US, China reach $1.4bn sanctions deal over ZTE

The United States and China have reached a deal that allows the Chinese telecommunications giant ZTE stay in business in exchange for paying an additional $1 billion in fines and agreeing to let US regulators monitor its operations.

On Thursday, Ross told CNBC that ZTE had agreed to pay the $1 billion penalty and to bring in a us team to oversee the company's compliance.

The company must also replace its entire management team and its board of directors, according to Ross.

Mr Ross emphasised that the agreement was separate from trade negotiations between the United States and China.

The company has agreed in principle to a settlement that would lift the Commerce Department ban preventing United States companies from doing business with ZTE, according to a Reuters tweet. They claim they underestimated how important US technology was to ZTE's products. Further fees could be assessed for a grand total as much as $1.7 billion. The gear maker pleaded guilty a year ago in federal court in Texas for conspiring to violate USA sanctions to Iran.

The fine announced today comes on top of $892 million ZTE has already paid for breaking USA sanctions by selling equipment to North Korea and Iran.

ZTE has also been a big smartphone vendor in the US, with products sold by companies like AT&T (T), Verizon (VZ) and T-Mobile (TMUS).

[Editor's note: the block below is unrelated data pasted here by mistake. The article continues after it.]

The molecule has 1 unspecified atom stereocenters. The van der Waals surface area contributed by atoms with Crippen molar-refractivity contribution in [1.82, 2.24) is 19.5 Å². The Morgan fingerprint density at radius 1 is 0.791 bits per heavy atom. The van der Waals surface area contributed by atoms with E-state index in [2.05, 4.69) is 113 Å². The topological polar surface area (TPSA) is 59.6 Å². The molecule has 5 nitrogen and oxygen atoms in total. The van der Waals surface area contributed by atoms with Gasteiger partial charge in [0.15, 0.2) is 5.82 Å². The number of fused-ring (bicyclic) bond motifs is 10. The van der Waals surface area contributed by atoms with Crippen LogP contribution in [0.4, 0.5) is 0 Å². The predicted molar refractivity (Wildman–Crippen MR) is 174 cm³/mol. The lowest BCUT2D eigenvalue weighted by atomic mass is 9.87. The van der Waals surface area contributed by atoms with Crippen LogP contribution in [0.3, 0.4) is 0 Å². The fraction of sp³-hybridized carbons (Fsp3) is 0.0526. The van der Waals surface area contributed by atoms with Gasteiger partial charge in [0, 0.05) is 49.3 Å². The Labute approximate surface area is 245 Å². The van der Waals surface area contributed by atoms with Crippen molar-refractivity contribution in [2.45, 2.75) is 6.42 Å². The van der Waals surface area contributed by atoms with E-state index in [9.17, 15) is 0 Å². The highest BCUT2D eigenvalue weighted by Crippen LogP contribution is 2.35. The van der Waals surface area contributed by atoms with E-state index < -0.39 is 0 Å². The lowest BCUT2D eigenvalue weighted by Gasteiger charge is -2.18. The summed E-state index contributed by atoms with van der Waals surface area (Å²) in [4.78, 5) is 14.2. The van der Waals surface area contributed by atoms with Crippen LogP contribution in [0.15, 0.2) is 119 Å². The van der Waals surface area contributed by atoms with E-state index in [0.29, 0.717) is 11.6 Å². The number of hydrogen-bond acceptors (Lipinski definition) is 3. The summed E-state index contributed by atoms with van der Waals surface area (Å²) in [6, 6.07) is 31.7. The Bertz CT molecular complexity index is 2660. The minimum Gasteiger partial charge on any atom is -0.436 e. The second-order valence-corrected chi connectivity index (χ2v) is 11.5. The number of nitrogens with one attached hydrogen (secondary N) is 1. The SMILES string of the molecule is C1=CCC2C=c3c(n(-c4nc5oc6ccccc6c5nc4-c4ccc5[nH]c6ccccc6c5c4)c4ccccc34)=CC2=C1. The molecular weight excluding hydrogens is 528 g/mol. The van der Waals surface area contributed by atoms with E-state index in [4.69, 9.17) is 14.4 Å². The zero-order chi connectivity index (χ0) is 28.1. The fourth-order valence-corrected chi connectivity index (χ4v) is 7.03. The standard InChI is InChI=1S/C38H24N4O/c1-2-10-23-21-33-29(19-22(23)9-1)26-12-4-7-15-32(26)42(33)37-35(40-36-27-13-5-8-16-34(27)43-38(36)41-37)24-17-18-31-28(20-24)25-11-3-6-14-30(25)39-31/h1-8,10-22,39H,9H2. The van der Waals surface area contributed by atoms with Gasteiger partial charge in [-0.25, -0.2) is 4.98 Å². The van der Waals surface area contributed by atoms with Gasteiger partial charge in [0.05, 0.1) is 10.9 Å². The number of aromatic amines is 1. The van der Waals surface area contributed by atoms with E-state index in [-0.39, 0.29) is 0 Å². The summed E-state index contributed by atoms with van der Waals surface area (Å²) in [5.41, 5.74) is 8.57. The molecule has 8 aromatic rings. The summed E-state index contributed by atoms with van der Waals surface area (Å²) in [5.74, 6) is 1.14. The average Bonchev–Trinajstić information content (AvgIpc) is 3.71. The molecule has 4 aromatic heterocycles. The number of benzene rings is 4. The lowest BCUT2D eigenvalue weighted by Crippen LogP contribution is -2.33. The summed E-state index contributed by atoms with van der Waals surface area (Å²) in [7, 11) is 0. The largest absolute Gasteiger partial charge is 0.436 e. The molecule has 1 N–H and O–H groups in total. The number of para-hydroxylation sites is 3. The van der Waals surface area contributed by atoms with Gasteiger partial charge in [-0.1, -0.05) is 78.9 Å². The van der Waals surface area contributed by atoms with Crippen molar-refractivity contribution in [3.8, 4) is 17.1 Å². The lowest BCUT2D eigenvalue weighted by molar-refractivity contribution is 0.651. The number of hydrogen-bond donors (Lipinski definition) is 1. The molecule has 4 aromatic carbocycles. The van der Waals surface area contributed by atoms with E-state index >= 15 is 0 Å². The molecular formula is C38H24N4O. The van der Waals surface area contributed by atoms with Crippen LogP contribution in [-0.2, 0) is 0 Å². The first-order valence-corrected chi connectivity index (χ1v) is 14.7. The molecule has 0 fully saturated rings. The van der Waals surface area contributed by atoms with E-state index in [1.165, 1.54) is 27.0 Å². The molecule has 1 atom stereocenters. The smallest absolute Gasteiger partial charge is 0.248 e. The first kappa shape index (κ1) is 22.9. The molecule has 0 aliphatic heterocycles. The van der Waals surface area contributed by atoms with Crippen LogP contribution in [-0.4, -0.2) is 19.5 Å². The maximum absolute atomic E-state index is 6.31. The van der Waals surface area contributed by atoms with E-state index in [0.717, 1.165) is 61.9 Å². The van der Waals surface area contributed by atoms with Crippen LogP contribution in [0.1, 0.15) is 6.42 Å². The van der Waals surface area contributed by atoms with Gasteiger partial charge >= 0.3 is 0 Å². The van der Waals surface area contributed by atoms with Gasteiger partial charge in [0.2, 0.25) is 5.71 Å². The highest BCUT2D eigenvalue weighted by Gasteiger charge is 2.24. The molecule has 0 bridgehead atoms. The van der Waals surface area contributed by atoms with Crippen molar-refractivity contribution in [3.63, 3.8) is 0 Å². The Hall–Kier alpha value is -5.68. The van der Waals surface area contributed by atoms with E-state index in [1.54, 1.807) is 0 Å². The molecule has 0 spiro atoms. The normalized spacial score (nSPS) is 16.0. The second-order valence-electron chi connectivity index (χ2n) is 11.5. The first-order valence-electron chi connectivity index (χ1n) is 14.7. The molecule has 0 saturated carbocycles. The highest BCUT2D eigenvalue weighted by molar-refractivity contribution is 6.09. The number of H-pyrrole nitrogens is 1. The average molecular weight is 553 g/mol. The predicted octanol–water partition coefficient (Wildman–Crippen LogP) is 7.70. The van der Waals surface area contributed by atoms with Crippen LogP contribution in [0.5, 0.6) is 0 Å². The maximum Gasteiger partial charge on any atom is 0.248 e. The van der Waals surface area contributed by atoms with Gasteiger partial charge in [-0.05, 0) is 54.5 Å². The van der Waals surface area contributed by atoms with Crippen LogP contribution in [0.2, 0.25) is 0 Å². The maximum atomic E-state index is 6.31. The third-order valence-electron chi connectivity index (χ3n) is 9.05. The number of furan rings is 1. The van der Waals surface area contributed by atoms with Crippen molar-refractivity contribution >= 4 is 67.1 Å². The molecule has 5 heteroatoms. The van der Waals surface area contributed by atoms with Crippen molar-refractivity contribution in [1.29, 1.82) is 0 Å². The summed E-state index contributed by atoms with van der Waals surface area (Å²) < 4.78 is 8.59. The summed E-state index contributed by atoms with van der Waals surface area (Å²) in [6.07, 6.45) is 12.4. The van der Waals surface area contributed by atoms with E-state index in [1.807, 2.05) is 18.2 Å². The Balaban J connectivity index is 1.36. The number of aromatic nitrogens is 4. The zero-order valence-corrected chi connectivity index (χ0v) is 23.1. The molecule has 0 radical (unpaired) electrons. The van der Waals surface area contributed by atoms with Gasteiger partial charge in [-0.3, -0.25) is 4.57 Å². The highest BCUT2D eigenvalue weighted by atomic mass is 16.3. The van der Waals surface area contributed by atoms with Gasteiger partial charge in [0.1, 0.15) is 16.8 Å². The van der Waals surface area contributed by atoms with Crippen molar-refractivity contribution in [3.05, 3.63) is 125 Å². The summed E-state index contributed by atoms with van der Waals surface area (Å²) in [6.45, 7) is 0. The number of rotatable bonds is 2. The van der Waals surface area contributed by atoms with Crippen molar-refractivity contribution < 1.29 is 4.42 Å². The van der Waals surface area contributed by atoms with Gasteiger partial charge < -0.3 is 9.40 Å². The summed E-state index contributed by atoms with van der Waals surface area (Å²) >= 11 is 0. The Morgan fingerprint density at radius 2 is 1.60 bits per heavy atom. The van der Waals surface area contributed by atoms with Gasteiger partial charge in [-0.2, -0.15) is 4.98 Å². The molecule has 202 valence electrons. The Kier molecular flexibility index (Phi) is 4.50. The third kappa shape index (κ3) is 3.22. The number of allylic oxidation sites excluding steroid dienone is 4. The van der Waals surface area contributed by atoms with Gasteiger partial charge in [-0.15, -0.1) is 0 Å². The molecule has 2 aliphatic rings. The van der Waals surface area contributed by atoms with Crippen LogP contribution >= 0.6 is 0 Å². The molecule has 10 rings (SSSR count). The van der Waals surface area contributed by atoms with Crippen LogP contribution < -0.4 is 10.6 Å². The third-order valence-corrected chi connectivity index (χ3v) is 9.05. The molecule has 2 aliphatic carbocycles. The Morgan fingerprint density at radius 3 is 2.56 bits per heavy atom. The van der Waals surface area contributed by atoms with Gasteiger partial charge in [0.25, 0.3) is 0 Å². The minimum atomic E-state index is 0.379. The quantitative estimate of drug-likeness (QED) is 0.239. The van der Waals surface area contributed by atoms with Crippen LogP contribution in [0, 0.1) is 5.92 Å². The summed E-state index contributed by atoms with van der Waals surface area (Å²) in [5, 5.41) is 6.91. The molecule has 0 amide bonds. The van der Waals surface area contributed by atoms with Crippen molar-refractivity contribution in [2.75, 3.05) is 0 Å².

Commerce Secretary Wilbur Ross banned US companies from doing business with ZTE in April, after his agency learned that ZTE had not followed through on commitments made back in 2016.

The company paid $892 million in fines, with an additional $300 million suspended to encourage compliance with the settlement.

The Commerce Department action came after President Trump tweeted earlier this month that he planned to help ZTE because "too many jobs in China" would otherwise be lost.

The ban in effect nearly destroyed ZTE as it now relies on many components from American companies.

USA companies Qualcomm (QCOM) and Intel (INTC) account for 43 percent of the materials used in ZTE's Chinese-made handsets and networking equipment, according to tech research firm IDC. "The ZTE case was a thorn in the side for China".

Both Republicans and Democrats criticized Trump's willingness to make a deal on ZTE.

ZTE did not immediately respond to requests for comment.

A US investigation into ZTE was launched after Reuters reported in 2012 the company had signed contracts to ship hardware and software worth millions of dollars to Iran from some of the best-known usa technology companies. Smaller makers of optical components, including Oclaro and Acacia, rely more heavily on ZTE's business.

Thursday's agreement was "a prerequisite for making broader progress", DeBusk said.